Smart Athlete Podcast Ep. 15 - Ben Yocum - PUREBRED ATHLETE - Part 2 of 3

Yeah, people get real, especially if they haven't done the bricks beforehand, like bike run workouts, there like I feel super bouncy, like the legs are. Sometimes it's either like bouncy or could be just completely dead because they went too hard on the bike and didn't conserve anything. It's like one of the two, running with bricks.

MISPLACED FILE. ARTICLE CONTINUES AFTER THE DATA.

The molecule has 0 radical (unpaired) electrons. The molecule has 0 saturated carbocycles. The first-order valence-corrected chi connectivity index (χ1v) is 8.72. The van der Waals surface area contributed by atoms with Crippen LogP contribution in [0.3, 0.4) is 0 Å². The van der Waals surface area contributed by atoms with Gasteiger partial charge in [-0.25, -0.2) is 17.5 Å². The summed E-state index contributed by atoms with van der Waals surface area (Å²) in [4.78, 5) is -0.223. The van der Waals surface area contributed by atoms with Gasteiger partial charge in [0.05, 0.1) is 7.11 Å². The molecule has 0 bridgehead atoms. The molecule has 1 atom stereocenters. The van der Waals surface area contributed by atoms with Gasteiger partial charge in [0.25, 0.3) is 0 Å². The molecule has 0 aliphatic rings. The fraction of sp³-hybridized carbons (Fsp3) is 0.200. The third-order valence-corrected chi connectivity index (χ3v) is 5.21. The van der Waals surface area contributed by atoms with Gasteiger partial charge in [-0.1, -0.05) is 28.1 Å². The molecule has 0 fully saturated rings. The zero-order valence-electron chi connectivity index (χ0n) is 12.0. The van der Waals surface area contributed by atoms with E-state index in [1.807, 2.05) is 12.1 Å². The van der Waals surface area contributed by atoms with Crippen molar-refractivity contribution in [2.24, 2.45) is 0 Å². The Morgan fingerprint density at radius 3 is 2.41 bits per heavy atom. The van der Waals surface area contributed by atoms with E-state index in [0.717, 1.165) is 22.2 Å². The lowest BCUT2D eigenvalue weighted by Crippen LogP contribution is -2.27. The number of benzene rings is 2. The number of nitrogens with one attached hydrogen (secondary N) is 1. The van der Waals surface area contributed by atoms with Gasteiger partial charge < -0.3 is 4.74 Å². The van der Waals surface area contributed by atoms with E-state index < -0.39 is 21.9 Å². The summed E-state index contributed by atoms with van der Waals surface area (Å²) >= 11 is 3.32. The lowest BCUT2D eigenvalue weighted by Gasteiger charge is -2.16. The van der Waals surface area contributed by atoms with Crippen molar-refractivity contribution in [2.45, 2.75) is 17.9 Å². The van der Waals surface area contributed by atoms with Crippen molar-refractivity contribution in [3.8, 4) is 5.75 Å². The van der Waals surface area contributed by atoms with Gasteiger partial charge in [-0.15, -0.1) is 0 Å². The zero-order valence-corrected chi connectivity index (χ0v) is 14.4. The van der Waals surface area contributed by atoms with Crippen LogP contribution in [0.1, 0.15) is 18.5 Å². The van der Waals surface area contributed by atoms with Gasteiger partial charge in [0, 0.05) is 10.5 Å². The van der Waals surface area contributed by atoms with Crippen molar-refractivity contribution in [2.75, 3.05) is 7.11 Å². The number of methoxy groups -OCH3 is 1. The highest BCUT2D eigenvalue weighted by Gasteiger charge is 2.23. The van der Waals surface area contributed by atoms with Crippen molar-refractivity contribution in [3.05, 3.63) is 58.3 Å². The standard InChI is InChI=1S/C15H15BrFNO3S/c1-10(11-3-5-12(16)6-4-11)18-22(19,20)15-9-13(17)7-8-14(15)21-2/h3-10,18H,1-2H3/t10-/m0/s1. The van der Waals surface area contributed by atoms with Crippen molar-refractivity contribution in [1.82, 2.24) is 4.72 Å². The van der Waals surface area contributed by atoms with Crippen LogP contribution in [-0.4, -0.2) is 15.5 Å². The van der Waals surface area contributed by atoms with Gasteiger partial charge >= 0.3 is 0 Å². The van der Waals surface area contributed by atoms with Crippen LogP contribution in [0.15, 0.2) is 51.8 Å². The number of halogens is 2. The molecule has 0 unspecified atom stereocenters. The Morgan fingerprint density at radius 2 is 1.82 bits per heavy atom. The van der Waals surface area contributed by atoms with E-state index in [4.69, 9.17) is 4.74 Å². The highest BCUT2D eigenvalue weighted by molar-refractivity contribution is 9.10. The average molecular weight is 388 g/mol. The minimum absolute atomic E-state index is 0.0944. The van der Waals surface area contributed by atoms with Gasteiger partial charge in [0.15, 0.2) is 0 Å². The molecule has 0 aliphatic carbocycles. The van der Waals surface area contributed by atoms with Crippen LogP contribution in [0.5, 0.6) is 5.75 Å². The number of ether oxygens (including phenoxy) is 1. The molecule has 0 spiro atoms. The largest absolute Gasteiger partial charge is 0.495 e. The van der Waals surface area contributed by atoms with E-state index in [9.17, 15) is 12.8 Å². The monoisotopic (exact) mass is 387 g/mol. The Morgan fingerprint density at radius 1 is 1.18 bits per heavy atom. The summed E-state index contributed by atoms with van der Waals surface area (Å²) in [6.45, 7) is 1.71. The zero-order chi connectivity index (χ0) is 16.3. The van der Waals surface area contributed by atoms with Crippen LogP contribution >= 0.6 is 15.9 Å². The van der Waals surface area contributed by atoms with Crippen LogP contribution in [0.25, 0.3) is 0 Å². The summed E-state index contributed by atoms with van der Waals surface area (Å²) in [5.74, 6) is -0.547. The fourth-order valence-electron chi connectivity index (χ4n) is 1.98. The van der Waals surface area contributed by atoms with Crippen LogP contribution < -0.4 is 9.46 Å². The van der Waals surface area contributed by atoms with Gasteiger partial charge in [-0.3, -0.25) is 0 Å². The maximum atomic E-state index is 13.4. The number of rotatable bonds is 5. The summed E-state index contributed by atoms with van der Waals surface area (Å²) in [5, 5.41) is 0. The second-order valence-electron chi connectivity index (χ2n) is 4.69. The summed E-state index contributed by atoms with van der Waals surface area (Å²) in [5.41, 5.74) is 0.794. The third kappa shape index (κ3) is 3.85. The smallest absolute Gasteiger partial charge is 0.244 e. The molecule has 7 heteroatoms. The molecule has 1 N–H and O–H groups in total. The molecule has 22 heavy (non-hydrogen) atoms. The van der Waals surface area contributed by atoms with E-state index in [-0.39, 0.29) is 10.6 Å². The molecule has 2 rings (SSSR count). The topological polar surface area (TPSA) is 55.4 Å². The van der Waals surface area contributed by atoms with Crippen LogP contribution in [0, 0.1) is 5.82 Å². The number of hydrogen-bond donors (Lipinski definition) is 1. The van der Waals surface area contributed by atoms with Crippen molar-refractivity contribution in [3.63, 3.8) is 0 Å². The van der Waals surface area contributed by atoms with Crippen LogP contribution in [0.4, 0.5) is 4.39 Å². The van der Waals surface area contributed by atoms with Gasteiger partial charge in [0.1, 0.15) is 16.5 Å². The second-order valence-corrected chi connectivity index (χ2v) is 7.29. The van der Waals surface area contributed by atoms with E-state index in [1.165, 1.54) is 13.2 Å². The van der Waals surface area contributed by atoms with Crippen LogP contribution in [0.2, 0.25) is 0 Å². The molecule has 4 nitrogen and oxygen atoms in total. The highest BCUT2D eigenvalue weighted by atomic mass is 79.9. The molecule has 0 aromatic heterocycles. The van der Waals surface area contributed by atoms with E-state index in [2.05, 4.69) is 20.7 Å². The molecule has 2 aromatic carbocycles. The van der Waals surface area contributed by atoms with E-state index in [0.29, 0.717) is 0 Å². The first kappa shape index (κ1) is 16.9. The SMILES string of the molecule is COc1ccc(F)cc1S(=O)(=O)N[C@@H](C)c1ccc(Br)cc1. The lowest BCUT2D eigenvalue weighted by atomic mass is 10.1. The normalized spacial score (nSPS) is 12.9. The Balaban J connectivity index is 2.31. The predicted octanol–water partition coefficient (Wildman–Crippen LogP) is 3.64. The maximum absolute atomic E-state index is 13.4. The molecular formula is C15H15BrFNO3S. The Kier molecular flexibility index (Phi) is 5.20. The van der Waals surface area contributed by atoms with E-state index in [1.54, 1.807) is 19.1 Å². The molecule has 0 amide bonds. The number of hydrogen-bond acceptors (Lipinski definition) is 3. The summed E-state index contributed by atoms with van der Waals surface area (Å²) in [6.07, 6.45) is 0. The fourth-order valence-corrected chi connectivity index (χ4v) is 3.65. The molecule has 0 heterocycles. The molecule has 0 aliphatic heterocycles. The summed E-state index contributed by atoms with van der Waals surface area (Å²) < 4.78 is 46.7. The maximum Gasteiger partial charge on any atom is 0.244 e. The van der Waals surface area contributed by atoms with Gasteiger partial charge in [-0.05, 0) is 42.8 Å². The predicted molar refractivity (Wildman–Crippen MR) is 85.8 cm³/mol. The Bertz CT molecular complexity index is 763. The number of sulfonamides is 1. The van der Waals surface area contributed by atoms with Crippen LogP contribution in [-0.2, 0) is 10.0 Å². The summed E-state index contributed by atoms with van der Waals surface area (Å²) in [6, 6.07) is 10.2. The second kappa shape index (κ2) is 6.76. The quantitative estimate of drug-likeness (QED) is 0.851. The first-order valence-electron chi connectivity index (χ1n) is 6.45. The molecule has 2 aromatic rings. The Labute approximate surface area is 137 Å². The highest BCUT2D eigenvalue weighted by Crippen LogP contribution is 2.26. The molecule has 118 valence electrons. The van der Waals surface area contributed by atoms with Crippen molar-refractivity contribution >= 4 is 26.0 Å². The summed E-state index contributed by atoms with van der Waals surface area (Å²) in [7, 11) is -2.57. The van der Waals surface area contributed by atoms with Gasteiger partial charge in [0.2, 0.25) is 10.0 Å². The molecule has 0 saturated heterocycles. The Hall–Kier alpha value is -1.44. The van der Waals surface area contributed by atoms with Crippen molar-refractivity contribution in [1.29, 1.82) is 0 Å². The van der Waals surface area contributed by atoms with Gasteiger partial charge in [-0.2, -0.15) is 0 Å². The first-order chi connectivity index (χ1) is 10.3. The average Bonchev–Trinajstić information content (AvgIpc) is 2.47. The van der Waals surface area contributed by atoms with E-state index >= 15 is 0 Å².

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JESSE: Yeah, people get real, especially if they haven't done the bricks beforehand, like bike run workouts, there like I feel super bouncy, like the legs are. Sometimes it's either like bouncy or could be just completely dead because they went too hard on the bike and didn't conserve anything. It's like one of the two, running with bricks. BEN: This guy all day long. So, if you want a really funny first triathlon story, I've probably got the all time winner. JESSE: Go for it. BEN: So, right after I graduated back in 2003. So, I graduated in May, somewhere in June-July, I bought a road bike that you know, did the standard-- crank on some Aero bars onto it that weigh nine pounds and you know, it's old specialized LA kind of thing. Love that bike, just from sentimental value. But you know, rode it for like two months, and I had done zero swimming, zero. And I'd heard about this quote-unquote, Sprint triathlon. And I'm like, I'm a sprinter, that's a great idea. I look ?? 1:38> it's like 600 and something meters worth of swimming. I'm used to running 600 meter repeats all the time, how bad can that be? JESSE: Yeah, 600 meters swim, it's pretty short, no big deal. BEN: Yeah, 13 miles on the bike. Okay, that's like half an hour, great. And then a 5K, cool. I can hammer out a 5K after these puny little things on the front end. Man, let me tell you. So, there's 386 people signed up for this race, right? I finished 384th in the swim out of the water. Now, it was like 19 minutes 40 some seconds. The only two people that I was faster than in the water was like this seven year old girl and an 86 year old woman. JESSE: Not where you're used to being? BEN: Not where I'm used to be. So, there's a guy who turned, I can't remember it was 100 or 101 that day that was faster than me in the water. JESSE: Once you get it down, it's kind of like-- so there's one of my coach is a former Olympic triathlete, Barbara Lindquist, she'll like, she was an all American swimmer at Stanford. And she was known for being out of water first, when she was racing professionally. She'll not swim for an entire year and then get in the pool and crank out like 10,000 meters at 1/10 pace or something like that. No big deal. Once you've got that swim down, it seems like it just stays. BEN: Yeah, exactly. Exactly. JESSE: So, I don’t know if that’s part of the 100 year old guy. BEN: Yeah, I'm thinking. But I jumped out of the water, I got on the bike. And I'm like, all right I'm gonna go mow somebody down. I’m like you know, mowing people down. I'm just like, bam, bam, bam. All right, this is what this is supposed to be like. All right, here we go. We're good. Went way, way, way, especially for not knowing what I was getting into, went way too hard on the bike, got off the bike, feeling confident, put my running shoes on. And took that first quarter mile going feeling pretty much like a baby giraffe. And I remember having the thought of whoever named this sprint triathlon knows nothing about sprinting, needs to be drugged out in the street and make an example of. JESSE: It's just a relative term. BEN: It's a relative term. And people don't tell you it's a relative term. JESSE: A real sprint would be like 100 meters swim, maybe a three mile bike and then like a mile run or something. And even that's not even really a sprint. BEN: Yeah. Right. Like a true sprint you know, 600 meters or less. And you can get into the debate whether the 800 meters now is a sprint, or is a middle distance race. But you know, we'll save that one for another day. JESSE: So, you recovered from your baby giraffe legs? BEN: Yeah, no, recovered from the baby draft legs, finish the thing up, and like I said, I came out of the water 384 of 386. And I think I finished, like 150-ish. JESSE: A little redemption. BEN: A little bit of redemption, little bit of redemption. But there was still the wake up call of like, what on earth was that? And just being entirely overly competitive by nature was like, okay, we got to go back, we got to train and do this again. Because we can't get whooped by you know, and the mentality of a 23 year old guy that's hopped up on testosterone and whey protein was I can't be just out here getting whipped on by these 60 and 70 year old men and women like this is just not okay. I'm in my prime, this is just not okay. JESSE: This shouldn't be happening right now. BEN: Right, that was a major kick to the ego. Obviously, since then there's the realization of like, that distance events or like, aerobic training is cumulative, right? And you know, come to find out in ex Phys Class a few years later, the aerobic system is not fully developed until your mid 30s. Well, here we go. You know, nevermind learning to actually swim a little bit changed the game. JESSE: Oh, yeah, technique is so crucial. And I think like my thoughts about swimming, which, I it's kind of weird to think I've been swimming for a decade now. I still feel like I'm a beginner, but just like, technique is so crucial in this way. And I take that back to like, running, I'm not an official coach anywhere, but they’re people that kind of come to me and I help them. But like to technique is also important in the run like you can-- And it’s important in the bike too. But it's like, people come from there, like a running background or cycling background and sometimes think they can just like muscle their way through a swim. You cannot--like you can muscle through maybe 50 meters but it's going to be rough. BEN: You can muscle your way through, and if you're really strong and really fit, you can muscle your way through about 100 meters worth, I'd say. But that's it. Like you don't get to-- The water fights back so hard that if you don't find a way to caress that water and be friendly with that water, it's fight you back all day, every day. JESSE: Yeah, because we're not aquatic beings. We try but we're like, we're so woefully so slow compared to like anything that actually lives in the water. It's not even funny. BEN: Oh, absolutely. JESSE: So how do you-- Obviously the competitive bug’s gotten you with your doing triathlon, but how do you kind of balance that with coaching? Because I know, I mean, any coach, I know, I think that's probably true for you, especially from kind of how ?? 9:02> you’ve been about what you do. Like, how do you balance all that time with training? And like, how do you make that priority when you know, you've got kids that need your attention, but you're also like, I got a five hour bike ride I need to get in? BEN: It's exceptionally hard. And I'll be fully-- full disclosure, when push comes to shove, my kids get my attention. Like, that's my job, that's what I do. And like, my athletic my athletic career is far past its prime. Right? Like, do I have a faster half iron? Do I have a faster marathon? Do I have a faster full Iron Man in me? Absolutely, those are coming. But the idea of militaristic training, and like really hammering to get every single milliliter of VO2 cranked up in my system, those days are long gone. For me, if it doesn't happen in the morning, 95%, it's not going to happen. The balance, like the one balance that I found, not this past year, but the year prior was where the kids are in the weight room at 6 a.m; they're in there from six to seven. Then as soon as they're done, I would take off and go run for like 45 minutes or an hour, make some breakfast, catch a shower, get into the office, and like crank on office stuff until it was time to go to practice and then do that. Maybe twice a week, get into the pool after practice, just because it was a low impact kind of thing. My training philosophy for training my kids and training myself also has always been quality over quantity. So, I may only have 45 minutes or an hour versus you know, being able to go out and spend those long hours to get stuff in. You know, the long hours have been on Sunday, that's when it happens. Now, once the competition season comes around, that can get to be hit or miss. You know, just whether I've got the energy. If the bus gets back to campus at one o'clock, 12, one o'clock in the morning, I'm sleeping till at least noon. Like that's happening. Anybody that wants to argue about it, come find me. But that kind of gets to be into that Sunday routine of like, okay, brunch, longer workout, but don't crush yourself, so that Monday comes along, and you just wasted. So, the reality of it is that January through April is exceptionally difficult balancing it, and my fitness shows it. JESSE: Yeah. And that's tough since that's, I mean, that's really that's like to at least for me for my training schedule, that's like, prep, getting ready for race season. Then race season starts March, April, May, and-- BEN: Yep, absolutely. You know, and like, that's when you got to be putting those those hours on the trainer. And that's when you got to be putting that time in the pool and it's hard, it's hard. JESSE: I mean, the bike is the biggest time consumer to me, especially as you're going longer distances, it's a proportionally a larger piece of the pie. So, it's like it, you can't skip it, it becomes tougher to maintain high fitness there, in my opinion. BEN: But you know and the thing about it is you can do so much with the higher intensity intervals. And you can do so much with the weight room, right? You know, if you're being smart about it can be done and I really think that on six hours of training a week, you could do a full iron, no problem. Now those six hours, you're going to be cranking, like when you get it, you're going to be getting after it like fat kid after cake. Which you gotta pay attention to what you're doing and paying attention to injuries and all that kind of stuff. But you know, and this is me calling myself out on just not getting it done, really. But it can be done on really, really minimal hours. JESSE: So, if I wanted to like, for you if I want to maximize bike fitness but I don't have the time to get in bike work, what am I going to the weight room and doing? BEN: Squats, front squats. JESSE: Just squats? BEN: Front squats, front squats, front squats, front squats. Those are-- JESSE: ?? 15:09> big weight, high weight, low rep, what are we doing? BEN: High weight, low reps. And contrary to popular belief, and like the low weight high reps is going to build muscular volume, right. Nobody wants to cart any more of their own but around the course then they have to brace. So, you want to be as light and you want to be as strong pound for pound as physically possible, right? So, physiology lesson is that's more about neural recruitment than it is cross sectional area in the muscle. So, you develop that neural recruitment by going high intensity, low reps. So, you might hit three sets of three on the squat and be done. And realistically, for triathlon training, you might hit like, five sets of three, but have those sets of three spaced out with like, 10 minutes in between each one of those three. That would be bang for your buck, that's probably in the weight room. I've always been a big fan of the Olympic lifts like your snatches, your cleans just because they're total body lifts. JESSE: I got obsessed with the clean in high school and it was like a favorite lift. And not like, there's no like, I can't go to my gym and do it. They don't have a set up to do that at my gym. BEN: But yeah, no bad bang for your buck, like weight room, that would be it for the bike. And really for the run, between that and lunges, that’d kind of be-- Like I said, if you're just looking for a bang for your buck, then you can go in there and hit that in 20 minutes and be done. JESSE: It's kind of, I fortunately have a little bit more flexibility in my schedule but I know a lot of people don't. So, I kind of think about average Joe working 40, 50, 60 hours a week, how do they compete in sports? That's why I was curious. You know, obviously, you spend a lot of time coaching so what are you doing to get that maximum right back out of what you're putting in? BEN: Yeah, and the other one that I'm a big, big fan of is like minute on, minute off on the trainer. If I get up before weight room time, so if I'm on the bike, by 5:15. I can do a 15 minute warm up, that gets me to 5:30. I can go minute on, minute off for 20 minutes. So, I get 10-- I get 10 reps and my legs are jello. Because for that one minute, I am absolutely cranking as many watts or as many miles per hour just you know, whatever you're measuring. I'm getting it for that minute and then just soft pedal it for a minute and just turn it back and turn it back and turn it back. You can do so much with just 10 reps like that. JESSE: Yeah. I mean, you're doing right, you're done after 10? Like, I don't have to do anymore. We'll do that. We do it kind of a mix, like this last couple of days ago I did five times, was it three-- I think it was three on three, - five, just as high as I can go in zone five. But we'll also do like a 30 30 instead of a one, one. So, 30 seconds on, 30 seconds off, we'll do 15 or 20 of those. So, effectively the same thing. And then I can always crank those higher. So, we call it zone six since technically there's not a zone six. Because it's always like I'm always hitting power above whatever zone five ends at. For 30 seconds like, you can go pretty hard for 30 seconds. BEN: Yeah. Oh, yeah, absolutely. Absolutely. No, you crank that up. And again, you're establishing that neural like, especially on that 30, 15 to 32nd range, you can do so much to bump that neural recruitment. I mean, like at that point, you're effectively doing weight room type work on the bike. JESSE: Right, just push power. BEN: Absolutely. Absolutely. And you can play around with that and especially if you're tracking watts, you can do that so many different ways. I mean, you can do that at 70 RPMs, or 95 RPMs, or 130 RPMs, and your training different components of the nervous system and like the range of motion and right rate, like the angular rates on the hip. There's a bunch of cool research out there about like as you get into that last mile or two on the bike, to just spin up some really tiny gears and just really turn fast, so that your cadence like so you can jump off the bike and hit that cadence like you want to on the run. Go to Part 1 Go to Part 3